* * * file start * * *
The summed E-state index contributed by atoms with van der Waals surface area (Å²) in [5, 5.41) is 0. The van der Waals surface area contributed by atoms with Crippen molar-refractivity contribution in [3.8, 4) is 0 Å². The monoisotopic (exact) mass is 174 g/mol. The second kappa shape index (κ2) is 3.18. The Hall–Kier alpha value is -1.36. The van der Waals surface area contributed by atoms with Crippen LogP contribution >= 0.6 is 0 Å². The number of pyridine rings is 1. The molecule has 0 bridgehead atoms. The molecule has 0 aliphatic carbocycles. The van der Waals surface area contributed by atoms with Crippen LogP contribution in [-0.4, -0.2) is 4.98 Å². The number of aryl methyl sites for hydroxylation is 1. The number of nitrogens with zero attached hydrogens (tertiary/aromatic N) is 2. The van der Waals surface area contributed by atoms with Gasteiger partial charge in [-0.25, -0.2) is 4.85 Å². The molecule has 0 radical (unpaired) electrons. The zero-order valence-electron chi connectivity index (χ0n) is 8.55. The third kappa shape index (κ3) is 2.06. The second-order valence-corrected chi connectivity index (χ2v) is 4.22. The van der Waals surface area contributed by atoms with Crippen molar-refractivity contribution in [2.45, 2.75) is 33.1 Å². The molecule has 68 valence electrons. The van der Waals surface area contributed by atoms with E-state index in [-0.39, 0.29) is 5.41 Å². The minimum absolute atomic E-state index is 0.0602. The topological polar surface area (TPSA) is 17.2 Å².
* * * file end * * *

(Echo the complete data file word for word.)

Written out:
The summed E-state index contributed by atoms with van der Waals surface area (Å²) in [5, 5.41) is 0. The van der Waals surface area contributed by atoms with Crippen molar-refractivity contribution in [3.8, 4) is 0 Å². The monoisotopic (exact) mass is 174 g/mol. The second kappa shape index (κ2) is 3.18. The Hall–Kier alpha value is -1.36. The van der Waals surface area contributed by atoms with Crippen LogP contribution >= 0.6 is 0 Å². The number of pyridine rings is 1. The molecule has 0 bridgehead atoms. The molecule has 0 aliphatic carbocycles. The van der Waals surface area contributed by atoms with Crippen LogP contribution in [-0.4, -0.2) is 4.98 Å². The number of aryl methyl sites for hydroxylation is 1. The number of nitrogens with zero attached hydrogens (tertiary/aromatic N) is 2. The van der Waals surface area contributed by atoms with Gasteiger partial charge in [-0.25, -0.2) is 4.85 Å². The molecule has 0 radical (unpaired) electrons. The zero-order valence-electron chi connectivity index (χ0n) is 8.55. The third kappa shape index (κ3) is 2.06. The second-order valence-corrected chi connectivity index (χ2v) is 4.22. The van der Waals surface area contributed by atoms with Crippen molar-refractivity contribution in [2.45, 2.75) is 33.1 Å². The molecule has 68 valence electrons. The van der Waals surface area contributed by atoms with E-state index in [-0.39, 0.29) is 5.41 Å². The minimum absolute atomic E-state index is 0.0602. The topological polar surface area (TPSA) is 17.2 Å².